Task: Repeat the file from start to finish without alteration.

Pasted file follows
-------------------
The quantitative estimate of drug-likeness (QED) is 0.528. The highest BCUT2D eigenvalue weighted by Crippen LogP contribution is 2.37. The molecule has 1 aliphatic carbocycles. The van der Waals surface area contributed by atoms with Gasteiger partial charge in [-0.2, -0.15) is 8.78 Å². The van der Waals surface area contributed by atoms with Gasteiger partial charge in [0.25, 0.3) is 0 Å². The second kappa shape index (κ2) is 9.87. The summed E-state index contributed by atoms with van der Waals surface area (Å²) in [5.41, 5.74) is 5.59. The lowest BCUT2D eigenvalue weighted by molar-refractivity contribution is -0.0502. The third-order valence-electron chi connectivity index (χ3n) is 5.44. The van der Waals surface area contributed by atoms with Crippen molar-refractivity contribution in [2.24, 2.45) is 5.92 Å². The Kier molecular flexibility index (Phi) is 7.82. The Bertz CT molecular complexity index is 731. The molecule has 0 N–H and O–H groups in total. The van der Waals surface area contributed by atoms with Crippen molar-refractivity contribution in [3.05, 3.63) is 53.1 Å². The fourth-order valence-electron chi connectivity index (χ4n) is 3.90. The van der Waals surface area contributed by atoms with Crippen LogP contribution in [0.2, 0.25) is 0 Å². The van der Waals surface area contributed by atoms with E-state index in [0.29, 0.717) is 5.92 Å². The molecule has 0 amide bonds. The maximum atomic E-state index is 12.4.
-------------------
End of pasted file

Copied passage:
The quantitative estimate of drug-likeness (QED) is 0.528. The highest BCUT2D eigenvalue weighted by Crippen LogP contribution is 2.37. The molecule has 1 aliphatic carbocycles. The van der Waals surface area contributed by atoms with Gasteiger partial charge in [-0.2, -0.15) is 8.78 Å². The van der Waals surface area contributed by atoms with Gasteiger partial charge in [0.25, 0.3) is 0 Å². The second kappa shape index (κ2) is 9.87. The summed E-state index contributed by atoms with van der Waals surface area (Å²) in [5.41, 5.74) is 5.59. The lowest BCUT2D eigenvalue weighted by molar-refractivity contribution is -0.0502. The third-order valence-electron chi connectivity index (χ3n) is 5.44. The van der Waals surface area contributed by atoms with Crippen molar-refractivity contribution in [2.24, 2.45) is 5.92 Å². The Kier molecular flexibility index (Phi) is 7.82. The Bertz CT molecular complexity index is 731. The molecule has 0 N–H and O–H groups in total. The van der Waals surface area contributed by atoms with Crippen molar-refractivity contribution in [3.05, 3.63) is 53.1 Å². The fourth-order valence-electron chi connectivity index (χ4n) is 3.90. The van der Waals surface area contributed by atoms with Crippen LogP contribution in [0.2, 0.25) is 0 Å². The van der Waals surface area contributed by atoms with E-state index in [0.29, 0.717) is 5.92 Å². The molecule has 0 amide bonds. The maximum atomic E-state index is 12.4.